2. Production readiness testing is exponentially expensive in multi-team environments. Development teams may not have the resources required to perform effective production readiness testing, resources that from an economic point of view must be shared across multiple teams. For example, if there are 5 other development teams in addition to my own then chances are that each team can do the work required to integrate and test against the builds of the other teams. But what about if there’re ten other teams? Twenty? Fifty? It becomes exponentially expensive for each team to do this integration and testing work as the number of teams increases. The implication is that you will discover that you need an independent test team working in parallel to the development team(s) that addresses these sorts of issues.
  3. The average cost of fixing defects is exponentially expensive the longer you wait. For close to four decades Barry Boehm, and other researchers, have gathered data showing that the average cost of addressing a defect rises exponentially the longer it takes to fix. This is depicted in Figure 2. The implication is that we want to find defects as early as we can, in fact ideally we want to build quality in from the start and not inject the defects to begin with. In traditional environments we would have left some forms of testing, in particular system integration testing (SIT) and user acceptance testing (UAT) to the end for the convenience of the people doing the testing (“we need to have everything in place before we can test it”). This results in very expensive and risky defect repair. Parallel independent testing often proves to be a bit more complex for testers, at least at first, but results in much more economical repair efforts.
  4. Complex technical environments. When you’re working with multiple technologies, legacy systems, or legacy data sources the testing of your system can become very difficult. System integration testing (SIT), performance testing, load testing, and security testing become more complex and more important in these situations.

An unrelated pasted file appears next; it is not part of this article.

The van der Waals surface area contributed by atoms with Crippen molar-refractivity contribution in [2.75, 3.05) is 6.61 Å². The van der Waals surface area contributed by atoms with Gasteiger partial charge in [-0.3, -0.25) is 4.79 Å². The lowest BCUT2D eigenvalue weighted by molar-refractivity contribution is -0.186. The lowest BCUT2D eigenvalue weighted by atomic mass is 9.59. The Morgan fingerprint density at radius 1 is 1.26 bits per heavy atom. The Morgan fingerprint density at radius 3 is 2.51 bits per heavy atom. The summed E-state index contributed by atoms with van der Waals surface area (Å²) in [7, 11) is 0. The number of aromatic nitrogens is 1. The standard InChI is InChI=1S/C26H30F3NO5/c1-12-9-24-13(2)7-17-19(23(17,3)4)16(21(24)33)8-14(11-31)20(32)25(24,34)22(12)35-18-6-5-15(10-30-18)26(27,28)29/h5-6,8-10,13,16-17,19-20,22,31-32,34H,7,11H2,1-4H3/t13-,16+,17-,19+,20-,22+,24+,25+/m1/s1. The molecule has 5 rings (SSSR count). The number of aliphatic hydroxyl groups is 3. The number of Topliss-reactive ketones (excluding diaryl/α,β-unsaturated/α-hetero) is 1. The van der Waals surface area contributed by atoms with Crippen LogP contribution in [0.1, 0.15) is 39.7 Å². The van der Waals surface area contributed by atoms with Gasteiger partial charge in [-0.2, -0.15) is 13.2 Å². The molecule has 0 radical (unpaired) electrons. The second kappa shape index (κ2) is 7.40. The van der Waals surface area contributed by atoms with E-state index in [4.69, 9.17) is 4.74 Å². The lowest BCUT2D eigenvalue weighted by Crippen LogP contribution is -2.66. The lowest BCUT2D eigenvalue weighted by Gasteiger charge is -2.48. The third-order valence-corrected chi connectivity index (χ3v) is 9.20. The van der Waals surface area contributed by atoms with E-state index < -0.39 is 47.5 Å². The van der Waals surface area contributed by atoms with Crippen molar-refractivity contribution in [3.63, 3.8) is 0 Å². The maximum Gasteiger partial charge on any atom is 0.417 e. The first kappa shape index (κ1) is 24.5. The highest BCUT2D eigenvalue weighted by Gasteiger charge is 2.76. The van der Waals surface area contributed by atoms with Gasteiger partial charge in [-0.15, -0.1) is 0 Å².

5. Large or geographically distributed teams. Large agile teams or geographically distributed agile teams are often subdivided into smaller teams, and when this happens system integration testing of the overall system can become complex enough that a separate team should consider taking it on. In fact, SAFe prescribes this with their System Integration Team strategy (which is virtually identical to this strategy). Granted, the reason why you have such teams is because you’re facing either significant domain or technical complexity.
  6. Outsourcing. Teams that are organizationally distributed, for example when some of the work is being outsourced to another organization, will very likely want to perform independent testing to validate the work being performed by the other company(es).  Read this article about agile outsourcing strategies.


Figure 2: Average cost of change curve.

Average cost of change curve


Questionable Reasons to Adopt Independent Testing

We’ve run into a few rather poor excuses to justify independent testing over the years:

  1. Your testing/quality staff prefer to work in a traditional manner. They may insist on testing from a detailed requirements specification, testing that is better performed by the team. They may insist on waiting to test the entire solution once it’s ready, instead of incrementally testing the system while it’s being built (enabling much cheaper defect fixing as discussed earlier). They may insist on all testing being done independently, instead of embedding people with testing skills on solution delivery teams. All of these strategies are choices that reflect a traditional culture, not an agile one. The real solution is to overcome these cultural challenges and help them to gain the skills and mindset required to work in an agile manner.
  2. Testing is outsourced. Some organizations will choose to outsource their testing to an external organization that is focused on testing.